No technology issue is too big for Lucchesi to tackle — he fixes the unfixable, according to nomination materials. “Justin continues to be a favorite among all staff members,” Lackey Principal Kathy Perriello said. “After troubleshooting and fixing all our technology problems, Justin will always end with the question, ‘Is there anything else I can do for you?’ This is the type of service we have all come to love and appreciate.”
Lucchesi responds quickly when a technology issue arises and is constantly learning about new technology to further support Lackey’s students and staff. “Whether a server is down, a schoolwide software update is needed, a staff member has a technology question or a computer needs fixing, Mr. Lucchesi is always there,” said Jason Mackey, a Lackey vice principal. “He addresses all of our needs, no matter how complex or simple they may be, and does so with a smile on his face.”
Lackey rarely faces technology issues due to Lucchesi’s expertise. “Justin is an outstanding technology guru,” Laura Buzzell, Lackey’s mathematics department chair, said. “He is able to fix any problem presented to him and make it look simple. He makes working with technology a breeze.”
Lucchesi is a team player. He co-sponsors Lackey’s gaming club and excels in communicating with others and sharing his knowledge. “I had a computer program not working properly. Most technicians would correct the problem and move on to the next task,” said Luke Ethington, an English IV teacher. “Justin fixed the matter promptly and took a few minutes to describe what the issue involved and how I could prevent the problem from happening again. His collaborative mindset shows a commitment to improving the school culture, overall.”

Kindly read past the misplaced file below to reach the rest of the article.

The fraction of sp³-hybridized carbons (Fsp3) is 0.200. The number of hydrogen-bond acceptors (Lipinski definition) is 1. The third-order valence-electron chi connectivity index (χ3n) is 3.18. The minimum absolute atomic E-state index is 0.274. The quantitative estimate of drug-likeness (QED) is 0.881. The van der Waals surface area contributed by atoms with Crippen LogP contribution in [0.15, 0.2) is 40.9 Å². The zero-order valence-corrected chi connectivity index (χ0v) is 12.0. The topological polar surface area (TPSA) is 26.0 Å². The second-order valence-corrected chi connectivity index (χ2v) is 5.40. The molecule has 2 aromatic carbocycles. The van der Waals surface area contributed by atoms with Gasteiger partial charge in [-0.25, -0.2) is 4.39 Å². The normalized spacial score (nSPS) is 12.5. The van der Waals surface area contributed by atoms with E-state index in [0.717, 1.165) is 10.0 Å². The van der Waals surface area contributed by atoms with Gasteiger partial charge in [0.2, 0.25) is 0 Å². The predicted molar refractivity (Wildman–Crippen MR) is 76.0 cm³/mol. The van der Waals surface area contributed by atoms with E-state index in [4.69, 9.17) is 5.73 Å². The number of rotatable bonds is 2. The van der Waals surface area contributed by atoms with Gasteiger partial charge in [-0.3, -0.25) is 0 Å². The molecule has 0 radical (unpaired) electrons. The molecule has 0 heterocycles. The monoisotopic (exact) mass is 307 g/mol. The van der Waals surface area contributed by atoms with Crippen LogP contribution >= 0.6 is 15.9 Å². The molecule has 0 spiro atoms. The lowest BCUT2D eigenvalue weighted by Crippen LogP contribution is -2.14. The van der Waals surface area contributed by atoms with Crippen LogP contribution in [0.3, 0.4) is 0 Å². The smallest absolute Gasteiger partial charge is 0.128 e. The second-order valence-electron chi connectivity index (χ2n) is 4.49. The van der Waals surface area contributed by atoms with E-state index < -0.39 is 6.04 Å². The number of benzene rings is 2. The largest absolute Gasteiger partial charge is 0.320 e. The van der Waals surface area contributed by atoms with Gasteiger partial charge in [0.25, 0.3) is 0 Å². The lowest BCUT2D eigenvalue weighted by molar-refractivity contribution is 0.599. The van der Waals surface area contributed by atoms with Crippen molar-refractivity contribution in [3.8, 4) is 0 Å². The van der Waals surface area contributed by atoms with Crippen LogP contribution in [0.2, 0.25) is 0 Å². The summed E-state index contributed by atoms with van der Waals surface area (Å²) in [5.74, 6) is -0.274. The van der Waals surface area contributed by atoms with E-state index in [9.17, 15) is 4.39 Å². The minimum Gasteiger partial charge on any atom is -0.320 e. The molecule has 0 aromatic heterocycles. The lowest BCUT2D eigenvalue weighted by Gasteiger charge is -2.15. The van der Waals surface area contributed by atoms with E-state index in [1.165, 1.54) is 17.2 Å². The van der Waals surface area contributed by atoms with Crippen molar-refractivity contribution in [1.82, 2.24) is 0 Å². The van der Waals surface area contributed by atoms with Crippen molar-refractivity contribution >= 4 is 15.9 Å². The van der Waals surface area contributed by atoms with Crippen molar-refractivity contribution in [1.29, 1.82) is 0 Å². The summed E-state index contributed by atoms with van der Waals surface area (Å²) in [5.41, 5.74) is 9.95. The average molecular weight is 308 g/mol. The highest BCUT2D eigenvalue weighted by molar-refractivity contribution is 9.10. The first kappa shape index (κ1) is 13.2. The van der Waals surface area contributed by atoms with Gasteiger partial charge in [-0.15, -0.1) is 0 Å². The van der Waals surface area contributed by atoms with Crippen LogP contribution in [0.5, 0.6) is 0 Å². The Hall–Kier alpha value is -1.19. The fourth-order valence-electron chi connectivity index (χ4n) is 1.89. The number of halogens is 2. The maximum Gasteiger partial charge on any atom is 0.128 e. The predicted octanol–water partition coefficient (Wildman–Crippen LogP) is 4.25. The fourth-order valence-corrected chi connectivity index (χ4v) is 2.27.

Outstanding Maintenance Employee
Bruce, a heating, ventilation and air conditioning (HVAC) mechanic II, has worked for CCPS since December 2012. Responsible for maintaining all the kitchen equipment used by food and nutrition service (FNS) staff members, Bruce organizes his daily job responsibilities based on his workload demands. He holds Universal Refrigeration, Maryland liquid propane gas (L/P) fitter and Maryland HVACR Master licenses, has attended continuing education courses in HVAC at the College of Southern Maryland and keeps up with the latest innovations in the field.
Bruce’s job takes him into the kitchens of the 36 schools and two centers around the county to work on 1,157 pieces of equipment. “Whether he is working on a walk-in freezer, serving line equipment, dishwasher, food steamer or washing machine, he diligently works to resolve the issue,” Steve Vance, CCPS’s supervisor of maintenance, said. “His efforts support the safe operation of the food service program in our facilities.”
In addition to making repairs, Bruce schedules his visits and orders materials. He is known to follow up days later with food service staff to ensure the equipment is working properly.
“Robert Bruce is an intelligent and motivated employee,” said Crystal Richardson, supervisor of food and nutrition services. “I often receive calls from FNS managers singing his praises. They are impressed with his knowledge, sense of responsibility and follow through.”